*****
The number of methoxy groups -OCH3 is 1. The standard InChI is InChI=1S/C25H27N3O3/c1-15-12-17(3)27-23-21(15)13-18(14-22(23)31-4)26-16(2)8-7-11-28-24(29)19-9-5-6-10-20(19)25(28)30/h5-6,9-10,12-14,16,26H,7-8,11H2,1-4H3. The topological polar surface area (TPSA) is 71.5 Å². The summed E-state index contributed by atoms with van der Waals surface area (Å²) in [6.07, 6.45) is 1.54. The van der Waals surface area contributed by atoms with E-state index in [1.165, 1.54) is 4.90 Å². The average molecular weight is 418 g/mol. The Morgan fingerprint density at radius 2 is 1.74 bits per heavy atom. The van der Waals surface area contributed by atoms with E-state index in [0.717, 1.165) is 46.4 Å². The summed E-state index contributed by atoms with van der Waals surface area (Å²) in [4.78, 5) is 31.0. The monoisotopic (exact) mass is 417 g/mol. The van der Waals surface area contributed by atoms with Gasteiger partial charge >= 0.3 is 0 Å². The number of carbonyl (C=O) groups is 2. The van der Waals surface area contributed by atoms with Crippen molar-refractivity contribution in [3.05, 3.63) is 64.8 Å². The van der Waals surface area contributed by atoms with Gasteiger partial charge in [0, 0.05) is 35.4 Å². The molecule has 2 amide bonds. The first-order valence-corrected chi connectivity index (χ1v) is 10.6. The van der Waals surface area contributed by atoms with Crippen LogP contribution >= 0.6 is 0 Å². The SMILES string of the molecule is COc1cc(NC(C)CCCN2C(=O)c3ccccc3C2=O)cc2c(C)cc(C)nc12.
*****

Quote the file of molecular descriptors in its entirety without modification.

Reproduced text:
The number of methoxy groups -OCH3 is 1. The standard InChI is InChI=1S/C25H27N3O3/c1-15-12-17(3)27-23-21(15)13-18(14-22(23)31-4)26-16(2)8-7-11-28-24(29)19-9-5-6-10-20(19)25(28)30/h5-6,9-10,12-14,16,26H,7-8,11H2,1-4H3. The topological polar surface area (TPSA) is 71.5 Å². The summed E-state index contributed by atoms with van der Waals surface area (Å²) in [6.07, 6.45) is 1.54. The van der Waals surface area contributed by atoms with E-state index in [1.165, 1.54) is 4.90 Å². The average molecular weight is 418 g/mol. The Morgan fingerprint density at radius 2 is 1.74 bits per heavy atom. The van der Waals surface area contributed by atoms with E-state index in [0.717, 1.165) is 46.4 Å². The summed E-state index contributed by atoms with van der Waals surface area (Å²) in [4.78, 5) is 31.0. The monoisotopic (exact) mass is 417 g/mol. The van der Waals surface area contributed by atoms with Gasteiger partial charge >= 0.3 is 0 Å². The number of carbonyl (C=O) groups is 2. The van der Waals surface area contributed by atoms with Crippen molar-refractivity contribution in [3.05, 3.63) is 64.8 Å². The van der Waals surface area contributed by atoms with Gasteiger partial charge in [0, 0.05) is 35.4 Å². The molecule has 2 amide bonds. The first-order valence-corrected chi connectivity index (χ1v) is 10.6. The van der Waals surface area contributed by atoms with Crippen LogP contribution >= 0.6 is 0 Å². The SMILES string of the molecule is COc1cc(NC(C)CCCN2C(=O)c3ccccc3C2=O)cc2c(C)cc(C)nc12.